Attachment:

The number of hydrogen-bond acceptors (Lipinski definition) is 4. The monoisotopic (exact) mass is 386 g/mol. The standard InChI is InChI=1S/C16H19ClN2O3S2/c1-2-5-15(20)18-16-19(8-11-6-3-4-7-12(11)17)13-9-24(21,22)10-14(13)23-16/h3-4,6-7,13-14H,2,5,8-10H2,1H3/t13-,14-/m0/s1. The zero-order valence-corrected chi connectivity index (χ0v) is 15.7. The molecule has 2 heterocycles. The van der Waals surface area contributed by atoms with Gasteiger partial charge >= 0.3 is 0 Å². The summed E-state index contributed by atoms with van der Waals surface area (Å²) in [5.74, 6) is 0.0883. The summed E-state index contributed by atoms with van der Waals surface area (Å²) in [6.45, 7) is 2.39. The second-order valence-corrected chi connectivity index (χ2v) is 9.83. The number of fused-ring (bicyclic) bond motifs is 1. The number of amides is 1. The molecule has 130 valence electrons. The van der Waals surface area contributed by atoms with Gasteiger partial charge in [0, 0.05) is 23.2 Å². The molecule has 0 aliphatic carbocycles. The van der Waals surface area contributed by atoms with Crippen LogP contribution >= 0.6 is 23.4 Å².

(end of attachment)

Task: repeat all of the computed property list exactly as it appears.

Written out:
The number of hydrogen-bond acceptors (Lipinski definition) is 4. The monoisotopic (exact) mass is 386 g/mol. The standard InChI is InChI=1S/C16H19ClN2O3S2/c1-2-5-15(20)18-16-19(8-11-6-3-4-7-12(11)17)13-9-24(21,22)10-14(13)23-16/h3-4,6-7,13-14H,2,5,8-10H2,1H3/t13-,14-/m0/s1. The zero-order valence-corrected chi connectivity index (χ0v) is 15.7. The molecule has 2 heterocycles. The van der Waals surface area contributed by atoms with Gasteiger partial charge >= 0.3 is 0 Å². The summed E-state index contributed by atoms with van der Waals surface area (Å²) in [5.74, 6) is 0.0883. The summed E-state index contributed by atoms with van der Waals surface area (Å²) in [6.45, 7) is 2.39. The second-order valence-corrected chi connectivity index (χ2v) is 9.83. The number of fused-ring (bicyclic) bond motifs is 1. The number of amides is 1. The molecule has 130 valence electrons. The van der Waals surface area contributed by atoms with Gasteiger partial charge in [0, 0.05) is 23.2 Å². The molecule has 0 aliphatic carbocycles. The van der Waals surface area contributed by atoms with Crippen LogP contribution >= 0.6 is 23.4 Å².